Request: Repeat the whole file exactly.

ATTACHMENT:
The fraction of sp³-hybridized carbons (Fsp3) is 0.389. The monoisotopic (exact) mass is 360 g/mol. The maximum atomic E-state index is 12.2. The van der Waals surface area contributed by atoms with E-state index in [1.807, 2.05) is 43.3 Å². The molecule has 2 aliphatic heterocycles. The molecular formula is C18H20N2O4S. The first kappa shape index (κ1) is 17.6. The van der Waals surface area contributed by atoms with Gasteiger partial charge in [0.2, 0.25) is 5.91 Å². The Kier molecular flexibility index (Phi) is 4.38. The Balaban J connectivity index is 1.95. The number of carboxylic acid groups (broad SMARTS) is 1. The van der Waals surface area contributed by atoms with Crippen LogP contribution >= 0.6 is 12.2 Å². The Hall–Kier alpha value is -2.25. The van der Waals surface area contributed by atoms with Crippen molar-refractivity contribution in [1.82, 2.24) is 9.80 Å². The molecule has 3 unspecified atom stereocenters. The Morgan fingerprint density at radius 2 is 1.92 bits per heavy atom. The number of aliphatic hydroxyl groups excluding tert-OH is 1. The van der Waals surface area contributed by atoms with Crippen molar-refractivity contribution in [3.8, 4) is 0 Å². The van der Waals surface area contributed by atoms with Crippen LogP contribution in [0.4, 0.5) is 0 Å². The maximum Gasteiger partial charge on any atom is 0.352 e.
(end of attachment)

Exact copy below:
The fraction of sp³-hybridized carbons (Fsp3) is 0.389. The monoisotopic (exact) mass is 360 g/mol. The maximum atomic E-state index is 12.2. The van der Waals surface area contributed by atoms with E-state index in [1.807, 2.05) is 43.3 Å². The molecule has 2 aliphatic heterocycles. The molecular formula is C18H20N2O4S. The first kappa shape index (κ1) is 17.6. The van der Waals surface area contributed by atoms with Gasteiger partial charge in [0.2, 0.25) is 5.91 Å². The Kier molecular flexibility index (Phi) is 4.38. The Balaban J connectivity index is 1.95. The number of carboxylic acid groups (broad SMARTS) is 1. The van der Waals surface area contributed by atoms with Crippen LogP contribution >= 0.6 is 12.2 Å². The Hall–Kier alpha value is -2.25. The van der Waals surface area contributed by atoms with Crippen molar-refractivity contribution in [1.82, 2.24) is 9.80 Å². The molecule has 3 unspecified atom stereocenters. The Morgan fingerprint density at radius 2 is 1.92 bits per heavy atom. The number of aliphatic hydroxyl groups excluding tert-OH is 1. The van der Waals surface area contributed by atoms with Crippen molar-refractivity contribution in [3.8, 4) is 0 Å². The van der Waals surface area contributed by atoms with Crippen LogP contribution in [0.4, 0.5) is 0 Å². The maximum Gasteiger partial charge on any atom is 0.352 e.